How Heat From Crypto Mining Farms Could Be Recycled into Energy For Greenhouses

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By Marco Streng, CEO of Genesis Group

When I started mining Bitcoin seven years ago, I set up a few rigs in my dorm room and was able to compete and be profitable at that small of a scale. Since then, Bitcoin mining operations have moved out of homes, and have developed into a multi-million dollar industry. Genesis Mining needed to evolve to stay competitive, and today being profitable means having up-to-date hardware, efficient software, cheap electricity, and well-run operations. This also means that datacenters are consuming a massive amount of energy — which have some people worried about the kind of carbon footprint mining is creating.

Crypto mining is driving innovation when it comes to decentralized cryptocurrencies and applications, which can change the way people exchange money and interact with one another. Additionally, the blockchain technology upon which mining relies has the ability to bring new, creative solutions to many of the world’s problems.

But beyond those benefits, how can mining operations think about their social mission and give back to the communities around them? One of the major by-products of mining is excess heat created by the computational efforts, which had always just gone to waste. But is there a way to put that heat to better use and turn it into a sustainable energy for others?

That’s the question being asked — and answered — in a new project Genesis Mining is taking on in Northern Sweden, in partnership with the Boden Business Agency, the Research Institutes of Sweden (RISE), and the Luleå University of Technology. The Agency is actively looking to partner with and foster synergies between more energy-intensive industries like crypto mining, and local producers in the food industry.

The final product? A mining-heated greenhouse.

The Nordic countries have already attracted mining operations due to their cheap, clean energy, and since the region has a mandate to become more locally sustainable, the project seemed like a great fit for everyone involved.

How the Datacenter/Greenhouse Partnership Works

Genesis Mining is providing warmth in the form of a 600 kW air-cooled datacenter container, and will be feeding heat to a 300m2 greenhouse. The datacenter is then specially fitted with an air duct system that connects the center to a nearby greenhouse, using heat that would typically go to waste to grow fruits and vegetables. This would allow the greenhouse to remain at 25°C (77°F) year round, which is incredibly valuable in a region where temperatures can fall as low as -30°C (-22°F) in the winter.

Not only will a 600 kW datacenter provide enough heat to keep a 300m2 greenhouse at an ideal climate for fruits and vegetable growth, but calculations by Andreas Johansson, a senior lecturer from Luleå Technical University, predict that if the datacenter temperature can increase by just 20°, the size of the greenhouse can triple. This means easy scaling in the future. Additionally, air can also be returned to the datacenter, providing better moisture levels to help mitigate static.

So far, preliminary results have not only proven that it works, but that it will be a benefit to the local economy. One of our partners, Mattias Vesterlund, a senior researcher at RISE, sees that “A 1 MW data center would have the ability to strengthen the local self-sufficiency up to 8% with products that are competitive on the market.” Farmers who have had difficulty competing due to subarctic climates now have the opportunity to create a more secure and stable food supply, with year-round production.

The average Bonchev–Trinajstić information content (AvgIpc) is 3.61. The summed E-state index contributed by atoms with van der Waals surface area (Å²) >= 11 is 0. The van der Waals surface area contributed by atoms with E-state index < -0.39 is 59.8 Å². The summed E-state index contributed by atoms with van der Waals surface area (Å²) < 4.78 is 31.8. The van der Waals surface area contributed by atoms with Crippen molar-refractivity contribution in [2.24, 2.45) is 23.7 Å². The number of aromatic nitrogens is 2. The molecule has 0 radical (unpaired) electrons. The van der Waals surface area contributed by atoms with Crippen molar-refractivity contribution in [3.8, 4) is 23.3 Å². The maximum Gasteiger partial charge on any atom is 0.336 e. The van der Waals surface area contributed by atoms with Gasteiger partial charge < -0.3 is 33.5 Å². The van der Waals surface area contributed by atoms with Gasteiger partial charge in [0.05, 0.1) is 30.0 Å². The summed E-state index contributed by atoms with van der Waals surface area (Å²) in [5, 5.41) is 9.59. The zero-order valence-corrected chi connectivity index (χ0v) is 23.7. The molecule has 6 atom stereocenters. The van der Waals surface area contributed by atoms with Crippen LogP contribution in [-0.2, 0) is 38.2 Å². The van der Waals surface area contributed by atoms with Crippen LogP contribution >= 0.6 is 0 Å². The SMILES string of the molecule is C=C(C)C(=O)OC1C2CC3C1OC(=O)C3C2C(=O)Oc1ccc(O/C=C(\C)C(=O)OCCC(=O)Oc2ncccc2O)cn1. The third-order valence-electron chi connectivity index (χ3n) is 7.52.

The Swedish government is encouraging self-sufficiency in the region, and this unique opportunity solves that problem, allowing local farmers to be competitive, which decreases reliance on imports — all while meeting the national energy efficiency targets.

So far we’ve seen applications in fruits and vegetables, but datacenter heat could be used for fish, insect, and algae farming as well. It can also provide heat for fruit drying, which is important considering that Sweden is a major berry exporter. This could also provide scalability in food production and economic growth that the area hasn’t seen before.

Above all, this project has not only been a science experiment but a social experiment as well. Where else have local farmers, municipalities, scientists, and a cryptocurrency mining company come together to create new ways to save the planet? And we’re not just exchanging technology — we’re learning about each other’s industries as well. We’re confident that the partnership and the project will scale to not just more greenhouses and datacenters, but that it’ll inspire other energy-intensive industries to look at creative ways of using excess heat or other wasted by-products for the betterment of communities and the planet.

For right now, the initial greenhouse experiment isn’t intended to turn into a massive commercial outfit. Rather, we’re testing efficacy and ability for a datacenter to heat a greenhouse. We’re testing out which crops will work best in this environment. And we’re building relationships with local farmers, and learning about how to best help them. What we learn now will be the foundation for scaling later.

This project has already been incredibly encouraging in its returns, as we see the opportunities that can be created by simply thinking differently about energy usage. It’s another reason to continue to invest in and support mining operations. Mining is not only enabling the Bitcoin industry to function, but it is also supporting and encouraging local industries and economies to thrive.

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